The answer if course is simple: We are too busy. We have a full time job, if we’re lucky, and / or a side hustle. We might have kids, ongoing education, a mortgage, or all three. Maybe a health issue somewhere in the extended family, car payments, work deadlines, weekend time with friends, loves and family, you name it. And we’re full up. We’re done.

We lose interest in the problem’s solution, because anyone with the power to change it will offer nothing realistic to do so: we are encouraged to flail away at the symptoms, while the disease of sub-par government festers on.

The great loss, and the great danger that goes with long term inaction, is disillusionment with the process. When nothing is resolved, tension builds, and disillusionment leads to some odd choices.

And before you know what you’ve done, there’s an anxious redhead sitting in the senate wearing a burqa, a British voting public that wants to leave but also doesn’t want to go, and a sitting US president that may just bluster himself into a shooting war. (The best that can be hoped for there is that he is, in fact, just like all the others: full of noise, sound and fury, signifying nothing.)

Lose the Pillow

What bothers me is that this ‘strategy’ is nothing new: we are ruled with a 350 year old idea: keep us busy arguing about gay marriage and suchlike, and the government has a free hand to avoid being called upon to resolve critical issues.

The bright side is that Musashi also offered a simple solution: Do not screw around with these bastards:

“The sure way to win is to chase the enemy around in a confusing manner, causing him to jump aside, with your body held strongly and straight. . .

The essence of strategy is to fall upon the enemy in large numbers and bring about his speedy downfall . . .

The Way of strategy is straight and true. You must chase the enemy around and make him obey your spirit.”

Call them to account. Stay on their case. Sounds a solid argument in favour of a robust fourth estate; the cornerstone of a healthy democracy. Frankly I’m worried; but I hope I’m wrong, and my friend is right.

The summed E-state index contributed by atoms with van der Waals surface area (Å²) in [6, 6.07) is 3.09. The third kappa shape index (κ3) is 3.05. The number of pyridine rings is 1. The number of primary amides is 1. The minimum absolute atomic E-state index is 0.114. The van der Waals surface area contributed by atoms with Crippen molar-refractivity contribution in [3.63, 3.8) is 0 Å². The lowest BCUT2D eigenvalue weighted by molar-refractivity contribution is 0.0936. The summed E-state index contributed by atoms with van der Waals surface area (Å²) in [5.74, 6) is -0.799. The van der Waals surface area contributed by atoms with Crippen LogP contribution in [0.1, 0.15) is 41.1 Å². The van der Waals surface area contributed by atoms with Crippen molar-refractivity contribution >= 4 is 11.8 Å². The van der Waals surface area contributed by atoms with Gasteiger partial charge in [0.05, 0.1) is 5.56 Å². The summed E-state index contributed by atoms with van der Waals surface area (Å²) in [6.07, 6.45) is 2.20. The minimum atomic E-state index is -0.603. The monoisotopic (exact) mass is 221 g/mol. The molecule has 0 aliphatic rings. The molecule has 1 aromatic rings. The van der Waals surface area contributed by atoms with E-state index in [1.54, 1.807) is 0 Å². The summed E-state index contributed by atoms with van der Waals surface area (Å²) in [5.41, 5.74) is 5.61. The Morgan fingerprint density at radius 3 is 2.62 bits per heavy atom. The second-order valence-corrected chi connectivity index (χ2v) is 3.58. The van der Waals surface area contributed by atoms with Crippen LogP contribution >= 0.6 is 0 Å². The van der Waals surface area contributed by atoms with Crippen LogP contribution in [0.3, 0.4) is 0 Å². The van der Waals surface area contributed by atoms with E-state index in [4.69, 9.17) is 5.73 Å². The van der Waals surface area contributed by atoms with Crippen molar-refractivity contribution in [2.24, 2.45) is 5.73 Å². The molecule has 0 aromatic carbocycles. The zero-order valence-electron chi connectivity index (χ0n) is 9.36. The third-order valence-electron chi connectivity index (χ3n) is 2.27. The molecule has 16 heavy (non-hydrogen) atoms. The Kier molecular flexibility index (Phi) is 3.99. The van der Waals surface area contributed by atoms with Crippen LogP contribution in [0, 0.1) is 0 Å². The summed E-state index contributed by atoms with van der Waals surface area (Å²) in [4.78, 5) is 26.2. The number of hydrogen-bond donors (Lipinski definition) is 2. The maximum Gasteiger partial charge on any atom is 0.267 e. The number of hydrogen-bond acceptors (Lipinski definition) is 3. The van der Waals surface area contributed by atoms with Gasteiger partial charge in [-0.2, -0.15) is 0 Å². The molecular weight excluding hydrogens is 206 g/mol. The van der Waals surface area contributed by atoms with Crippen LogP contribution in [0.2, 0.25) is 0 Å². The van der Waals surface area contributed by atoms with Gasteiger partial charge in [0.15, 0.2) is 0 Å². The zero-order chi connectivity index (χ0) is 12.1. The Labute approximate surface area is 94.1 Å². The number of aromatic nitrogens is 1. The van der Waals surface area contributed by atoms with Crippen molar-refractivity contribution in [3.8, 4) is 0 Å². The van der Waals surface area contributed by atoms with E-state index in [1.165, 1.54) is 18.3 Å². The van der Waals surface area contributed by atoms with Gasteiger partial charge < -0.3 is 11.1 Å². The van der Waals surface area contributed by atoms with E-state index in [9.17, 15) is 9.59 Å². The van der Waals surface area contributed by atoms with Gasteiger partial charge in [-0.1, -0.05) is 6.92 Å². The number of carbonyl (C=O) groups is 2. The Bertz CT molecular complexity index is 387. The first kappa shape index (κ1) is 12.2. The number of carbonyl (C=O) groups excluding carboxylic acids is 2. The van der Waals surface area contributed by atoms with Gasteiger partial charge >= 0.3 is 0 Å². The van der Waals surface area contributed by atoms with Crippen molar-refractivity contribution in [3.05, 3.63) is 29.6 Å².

All it takes is enough of us to get up off that pillow.

dramatis personae

*Miyamoto Mushasi was arguably Japan’s greatest Samurai. He wrote a Book of Five Rings on how to implement strategy and tactics that you should probably read because he once killed a guy with a stick. (the other guy had a sword.)

Floyd ‘Money’ Mayweather is a loudmouthed, undefeated middleweight who is also the richest, most boring boxer of the past decade.

Conor McGregor is a loudmouthed, roundly defeated-in-eight middleweight Irish guy who is more fun to watch but got destroyed fighting Mayweather in a switch of codes that I’m not going to explain because what do you live under a rock or something?

Mike Woodcock

Mike Woodcock

Mike Woodcock has worked on magazines, radio and newspapers for years. Getting him to shut up is the trick. When he’s not arguing with strangers on the internets he’s a dad, a shitty painter and a boxing coach (all three are improving.)
Mike Woodcock

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One thought on “Asleep on the pillow: Why we don’t get better government

  1. Where to start? On top of all that you mention, a lot of people are more invested in how their “footy” team went on the weekend than in anything to do with politics.
    People say “Oh I’m not into politics” – well it’s certainly into you. You live the results of what’s done and what’s not done in your name, everyday, as will your children etc.
    And it gets tiring – I’ve run a FB page since before Abbott was elected, to try and help avoid that – it failed obviously. It now has 12,000 followers and I’m starting to think – what has it actually achieved, is it worth the time and the angst that goes into it?
    The majority of Australians really don’t give a toss, and they think the “Fair Go” means they are entitled, without the responsibility of others getting their fair go.